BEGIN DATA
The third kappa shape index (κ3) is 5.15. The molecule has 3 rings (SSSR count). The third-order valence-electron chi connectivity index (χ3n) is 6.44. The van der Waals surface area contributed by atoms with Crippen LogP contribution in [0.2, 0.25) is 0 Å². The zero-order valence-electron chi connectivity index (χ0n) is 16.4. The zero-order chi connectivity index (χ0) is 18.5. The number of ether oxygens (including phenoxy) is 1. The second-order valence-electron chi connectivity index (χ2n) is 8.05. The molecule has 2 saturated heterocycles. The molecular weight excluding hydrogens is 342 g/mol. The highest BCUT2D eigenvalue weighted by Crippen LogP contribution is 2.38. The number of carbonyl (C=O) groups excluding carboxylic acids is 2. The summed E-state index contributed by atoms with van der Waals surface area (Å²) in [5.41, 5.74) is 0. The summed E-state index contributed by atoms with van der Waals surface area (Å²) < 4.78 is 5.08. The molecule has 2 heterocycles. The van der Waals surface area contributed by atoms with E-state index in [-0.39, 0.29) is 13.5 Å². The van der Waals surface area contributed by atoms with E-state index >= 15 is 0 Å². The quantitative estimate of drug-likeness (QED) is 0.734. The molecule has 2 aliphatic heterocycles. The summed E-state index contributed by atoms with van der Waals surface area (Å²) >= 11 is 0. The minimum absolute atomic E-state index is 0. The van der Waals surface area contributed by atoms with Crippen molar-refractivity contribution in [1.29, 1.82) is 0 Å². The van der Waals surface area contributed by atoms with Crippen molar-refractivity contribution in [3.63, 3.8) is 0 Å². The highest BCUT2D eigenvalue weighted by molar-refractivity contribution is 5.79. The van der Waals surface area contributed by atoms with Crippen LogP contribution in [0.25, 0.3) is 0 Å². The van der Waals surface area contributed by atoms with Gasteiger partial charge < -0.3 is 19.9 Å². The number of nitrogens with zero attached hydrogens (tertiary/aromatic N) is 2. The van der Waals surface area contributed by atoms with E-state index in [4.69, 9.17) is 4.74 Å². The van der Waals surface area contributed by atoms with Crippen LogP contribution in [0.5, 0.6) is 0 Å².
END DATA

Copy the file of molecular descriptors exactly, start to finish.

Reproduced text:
The third kappa shape index (κ3) is 5.15. The molecule has 3 rings (SSSR count). The third-order valence-electron chi connectivity index (χ3n) is 6.44. The van der Waals surface area contributed by atoms with Crippen LogP contribution in [0.2, 0.25) is 0 Å². The zero-order valence-electron chi connectivity index (χ0n) is 16.4. The zero-order chi connectivity index (χ0) is 18.5. The number of ether oxygens (including phenoxy) is 1. The second-order valence-electron chi connectivity index (χ2n) is 8.05. The molecule has 2 saturated heterocycles. The molecular weight excluding hydrogens is 342 g/mol. The highest BCUT2D eigenvalue weighted by Crippen LogP contribution is 2.38. The number of carbonyl (C=O) groups excluding carboxylic acids is 2. The summed E-state index contributed by atoms with van der Waals surface area (Å²) in [5.41, 5.74) is 0. The summed E-state index contributed by atoms with van der Waals surface area (Å²) < 4.78 is 5.08. The molecule has 2 heterocycles. The van der Waals surface area contributed by atoms with E-state index in [-0.39, 0.29) is 13.5 Å². The van der Waals surface area contributed by atoms with E-state index >= 15 is 0 Å². The quantitative estimate of drug-likeness (QED) is 0.734. The molecule has 2 aliphatic heterocycles. The summed E-state index contributed by atoms with van der Waals surface area (Å²) >= 11 is 0. The minimum absolute atomic E-state index is 0. The van der Waals surface area contributed by atoms with Crippen molar-refractivity contribution in [1.29, 1.82) is 0 Å². The van der Waals surface area contributed by atoms with Crippen molar-refractivity contribution in [3.63, 3.8) is 0 Å². The highest BCUT2D eigenvalue weighted by molar-refractivity contribution is 5.79. The van der Waals surface area contributed by atoms with Crippen LogP contribution in [0.25, 0.3) is 0 Å². The van der Waals surface area contributed by atoms with Gasteiger partial charge < -0.3 is 19.9 Å². The number of nitrogens with zero attached hydrogens (tertiary/aromatic N) is 2. The van der Waals surface area contributed by atoms with E-state index in [4.69, 9.17) is 4.74 Å². The van der Waals surface area contributed by atoms with Crippen LogP contribution in [0.5, 0.6) is 0 Å².